- FDA on Thursday classified Getinge's heart assist pump recall as a Class I event after the device was linked to one patient's death, and problems with the pump shutting down or failing to initiate therapy were reported in 71 complaints.
- The Sweden-based company initiated the recall on Oct. 27 for devices carrying the product names Datascope/Getinge/Maquet Cardiosave Hybrid and Cardiosave Rescue Intra-Aortic Balloon Pumps. It is the second Class I recall for the heart pump in late 2021, after the company warned customers in September of a potential battery failure issue in a small number of the devices.
- In a statement on its website, Getinge said it plans to correct all of its intra-aortic balloon pumps in the field with internal and external component upgrades starting in the first half of 2022.
The Getinge system provides circulatory support for patients undergoing cardiac as well as non-cardiac surgery and to treat those with acute coronary syndrome or heart failure complications. The recall was prompted by fluid leaking into the device that may cause the pump to shut down unexpectedly or prevent it from starting therapy.
Getinge, in its statement, said the fluid leaks may short-circuit electronic components in the device. The field correction planned for the first half of next year is intended to eliminate this fluid ingress, and is a further action after the company performed a correction to the devices in May 2018, Getinge said.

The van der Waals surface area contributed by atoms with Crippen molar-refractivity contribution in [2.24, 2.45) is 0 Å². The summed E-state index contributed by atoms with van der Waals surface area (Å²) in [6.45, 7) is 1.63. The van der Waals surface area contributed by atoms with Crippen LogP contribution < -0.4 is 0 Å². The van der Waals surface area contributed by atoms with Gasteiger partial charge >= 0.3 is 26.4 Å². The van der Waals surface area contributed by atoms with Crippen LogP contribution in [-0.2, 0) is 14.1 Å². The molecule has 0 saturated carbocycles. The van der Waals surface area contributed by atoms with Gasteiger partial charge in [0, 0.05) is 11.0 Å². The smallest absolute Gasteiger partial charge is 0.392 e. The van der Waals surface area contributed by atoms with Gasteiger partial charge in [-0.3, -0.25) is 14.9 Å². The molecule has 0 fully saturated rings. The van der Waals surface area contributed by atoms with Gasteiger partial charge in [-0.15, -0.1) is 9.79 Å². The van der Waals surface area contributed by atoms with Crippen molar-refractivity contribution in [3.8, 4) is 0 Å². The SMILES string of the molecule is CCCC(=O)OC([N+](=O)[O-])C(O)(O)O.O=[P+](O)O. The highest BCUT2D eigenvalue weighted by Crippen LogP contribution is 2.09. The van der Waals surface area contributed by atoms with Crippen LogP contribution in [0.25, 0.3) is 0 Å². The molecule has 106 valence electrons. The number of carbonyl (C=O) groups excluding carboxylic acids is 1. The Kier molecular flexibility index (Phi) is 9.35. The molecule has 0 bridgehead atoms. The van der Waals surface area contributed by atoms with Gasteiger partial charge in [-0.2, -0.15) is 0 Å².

In all, the recall affects 4,338 devices in the U.S. that were manufactured from December 2011 to the present and distributed between March 6, 2012 and Oct. 21, 2021, the FDA said.
Getinge sent an urgent letter to customers on Nov. 15 directing them to follow the instructions for device use and to never place fluids on top of the unit. Any accidental spill should be wiped immediately and the device serviced to ensure that no hazards exist.
Customers are further advised to use the plastic weather display and rescue cover any time the Cardiosave Rescue device is used outdoors but especially if wet weather is possible. During the field correction, customers also will receive redesigned display and rescue covers for the Cardiosave transport console. Getinge said the Ingress Prevention Upgrade Kit will be installed by a company service representative.
Efforts to correct the fluid leak problem follow a Sept. 21 recall by Getinge that affected 137 battery packs for the heart assist devices, distributed between Sept. 23, 2017 and Aug. 17, 2021, the FDA said in a separate notice. The substandard battery packs could cause the device to stop working when operated by battery only.
The company received six reports related to shortened battery run-times, involving no injuries or deaths. However, patients are at risk of serious injury or death if battery failure were to cause the device to stop delivering therapy, the FDA said. The agency also cautioned of a potential for underreporting of the battery problem.
Getinge offered replacements of the defective batteries. The company said the cost for the field correction related to the fluid leak issue is not material, and it made a provision for it in previous quarters.